Power outputs from the Tour de France 2010

21 Jul 2010 Posted by

It’s been a while since we last posted – the pressures of family and work, and actually watching the Tour are to blame!  We’ve missed so much in the last few weeks – Caster Semenya is running again, though reading anything into her performances right now is guesswork at best.  Two possibilities remain, with no way to gauge them until later in the season.  Then in France, Christophe Lemaitre ran 9.98s for 100m to enter the history books.  Big deal, right?  These days, 9.98s doesn’t even guarantee a medal at a major race (in fact, it’s almost certain that you won’t medal).  But the result is significant, because Lemaitre is white…the first Caucasian man to break 10 seconds for 100m.

This opens up the debate about genetics in sport.  It’s a debate that either focuses on the endurance gene (what makes Kenyans and Ethiopians so dominant?) or on the speed gene (West Africans and Jamaica and the USA).  It’s a debate that is heated, because it has anthropological, racial, cultural and social implications.  It’s also a debate for another time, but worth just bringing to your attention, because Lemaitre’s performance is significant, historically and scientifically.  Here’s a good article that gives it some perspective

But, the point of today’s post is the Tour de France, so let’s change gears and look at some power data, as we enter the Tour’s decisive next 3 days.

Power data from the Tour – two sources worth browsing

First, for more power data for the number-fiends among you, there are two sites worth browsing:

  1. Training Peaks – power output data from Saxo Bank riders (not Andy Schleck, unfortunately), with analysis
  2. SRM – similar data, but for different teams, including Saxo and Radioshack, and a different take on some of the numbers.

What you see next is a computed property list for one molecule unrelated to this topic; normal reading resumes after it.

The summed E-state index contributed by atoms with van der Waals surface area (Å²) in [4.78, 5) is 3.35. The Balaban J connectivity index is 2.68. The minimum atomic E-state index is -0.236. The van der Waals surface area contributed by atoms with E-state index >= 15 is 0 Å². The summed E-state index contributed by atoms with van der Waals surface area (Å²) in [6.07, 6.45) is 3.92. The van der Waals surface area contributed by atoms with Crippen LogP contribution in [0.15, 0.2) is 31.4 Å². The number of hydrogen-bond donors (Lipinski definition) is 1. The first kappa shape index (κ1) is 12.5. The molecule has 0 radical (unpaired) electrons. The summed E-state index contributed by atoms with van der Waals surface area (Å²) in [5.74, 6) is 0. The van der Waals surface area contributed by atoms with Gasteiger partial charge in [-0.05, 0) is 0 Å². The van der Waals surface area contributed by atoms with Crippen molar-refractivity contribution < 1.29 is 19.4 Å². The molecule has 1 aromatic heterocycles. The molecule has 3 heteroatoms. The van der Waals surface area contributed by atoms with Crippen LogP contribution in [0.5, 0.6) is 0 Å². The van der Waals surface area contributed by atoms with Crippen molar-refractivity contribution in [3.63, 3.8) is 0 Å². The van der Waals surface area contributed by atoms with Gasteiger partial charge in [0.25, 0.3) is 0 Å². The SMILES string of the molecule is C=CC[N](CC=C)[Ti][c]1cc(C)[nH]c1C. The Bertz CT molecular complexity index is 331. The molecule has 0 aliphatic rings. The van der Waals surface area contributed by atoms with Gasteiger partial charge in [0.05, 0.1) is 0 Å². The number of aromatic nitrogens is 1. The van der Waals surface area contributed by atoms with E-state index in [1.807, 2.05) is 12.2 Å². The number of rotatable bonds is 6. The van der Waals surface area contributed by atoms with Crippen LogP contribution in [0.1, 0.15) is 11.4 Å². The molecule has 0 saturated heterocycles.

I’ve used the graphs from the SRM site below, only because they’re easier to follow.  Both are great, and they explain the pattern of the race better than I possibly could.  So when you’re done here, if you have time, it’s worth visiting them!

The Pyrenees – considerably below 6W/kg

Chris-Horner-_-Photo-by-Flickr-user-Dave-StromChris Horner:  A top 15 rider (currently lying 14th), Horner has finished most of the mountain stages in a second or third batch of riders that include Ivan Basso, Andreas Kloden and within touch of Robert Gesink.  Always in the top 20, he gives a good indication of what is happening at the very front of the race.  Unfortunately, we don’t get this kind of data for Contador, Schleck, Menchov or Sanchez, to really see what is happening during the attacks in the final kilometers, but nevertheless, Horner’s data is interesting, as you will see.

On the short climb (3km) up to Mende in Stage 12, Horner finished 31 seconds behind Contador, having begun the climb with him. Horner’s average power output for 10 minutes of climbing was 6.6 W/kg (422W). Nothing wrong with that, it’s a really short effort at the end of what wasn’t a super-grueling day like those that followed in the Pyrenees.

Horner-power-data-Mende

For context, consider Horner on Ax-3-Domaines during Stage 14.  This finishing  climb took him just under 24 minutes, and his power output was 5.8 W/kg (370W, 12% lower than for the 10-min climb). He conceded about 90 seconds to Schleck and Contador.

Horner-Ax-3-Domaines

Then even longer was the climb of the Port de Pailheres, which he rode in 48:37 (as did all the main protagonists, give or take a second or two), and that was done at 5.4W/kg (344W, a further 7% lower). Of course, it’s not a finishing climb, so the hammer isn’t down, but it does reflect what the peloton is doing.

Horner-Port-de-Pailheres

Also, Horner’s data from the Port de Bales are interesting. He finished this day with Basso, conceding approx. 3 minutes to Contador’s group by the finish (not 100% sure of the gap at the summit, but imagine it would be 3 min ± 20 seconds). This climb took 49:30, and was done at an average of 342W/kg (5.3W/kg – about the same as the Port de Pailheres of similar duration).

Horner-Port-de-Bales